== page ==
Through Feb. 15, only 44 percent of people using the Common Application had submitted SAT or ACT scores. Last year's total was 77 percent.
Rickard said she hoped colleges would realize what they are gaining with these students. Testing "can be a real barrier" for many disadvantaged students, and they are finally applying to these colleges (which have in the past recruited them heavily, but not always with success).
With a majority of Common App colleges still accepting applications, she said colleges are going to have a very difficult time predicting how many students to expect in the fall. "Yield is going to be anybody's guess," she said.
At the most competitive colleges, she said, they will probably just use the waiting list to make up for any yield decrease. But the numbers suggest to her that most colleges will have to admit more students this year.
Robert J. Massa, principal and co-founder of Enrollment Intelligence Now, said via email that "once again, these application numbers demonstrate the difference between the haves and the have nots. From the student perspective, the number of fee waiver applicants increased" marginally, "which may seem encouraging," he said. But Massa added, "But when viewed in the context of non-fee waiver applicants increasing by 3 percent, it does indicate that lower income students are not enjoying the same growth rate as higher income students. Institutionally, the small private and public colleges that are less well-known are either flat (privates down 0.41 percent) or down a small amount (small publics down 2.13 percent). On the other hand, the well-known, highly selective, large privates are up 20.66 percent and the large, selective publics up almost 13 percent."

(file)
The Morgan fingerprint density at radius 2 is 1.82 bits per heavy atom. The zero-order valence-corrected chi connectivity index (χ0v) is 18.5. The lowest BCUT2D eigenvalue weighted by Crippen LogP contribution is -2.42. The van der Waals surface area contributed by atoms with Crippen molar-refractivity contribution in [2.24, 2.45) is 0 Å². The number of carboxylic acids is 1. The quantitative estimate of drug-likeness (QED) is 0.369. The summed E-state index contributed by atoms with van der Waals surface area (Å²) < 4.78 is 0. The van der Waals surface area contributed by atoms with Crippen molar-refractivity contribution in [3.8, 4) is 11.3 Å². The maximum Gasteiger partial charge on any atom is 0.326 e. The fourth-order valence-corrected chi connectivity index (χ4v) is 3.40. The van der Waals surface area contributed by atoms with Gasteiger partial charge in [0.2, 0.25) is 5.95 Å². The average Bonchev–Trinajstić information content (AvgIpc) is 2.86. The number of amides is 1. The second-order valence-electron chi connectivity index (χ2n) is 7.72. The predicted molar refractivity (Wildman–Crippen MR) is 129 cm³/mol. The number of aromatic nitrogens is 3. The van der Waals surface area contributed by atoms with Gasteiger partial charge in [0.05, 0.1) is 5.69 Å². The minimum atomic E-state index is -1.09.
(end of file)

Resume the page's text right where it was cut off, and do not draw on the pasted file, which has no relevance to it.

Massa also noted the gains by region.
Application Changes by Region
|Region||One-Year Change in Applications|
"The number of students applying has increased by about 2 percent over last year, which makes sense as the demographics are increasing slightly before the projected nosedive in 2026. But they have submitted 11 percent more applications than last year -- primarily to colleges in the Southwest (up 22.73 percent and in the South (up 15.47 percent). The mid-Atlantic and New England schools saw single digit increases."
"First gen, lower income and under-represented minority students are fueling increases in applications to the more selective institutions, public and private, in part because many of these schools are now test optional," Massa added. "Students from lower income families tend to have lower test scores than do those from families of privilege. They believe their chances of admission to these so-called 'top schools' are better without their scores. But there is a catch. Understanding that students are applying to a larger number of colleges this year versus last year, the highly selective schools will likely admit a slightly larger number of students to compensate for a potentially lower yield. But their acceptance percentage, because of a larger applicant pool, will be either the same or perhaps lower than last year and they will, of course, pad their waitlists to assure that they have the right number of new students in the fall. Therefore, it really will not be easier to get in."
All in all, Massa said the "the smaller, less well known schools will continue to struggle as will lower income students who will be competing for a finite number of spaces against many more applicants at the highly selective schools."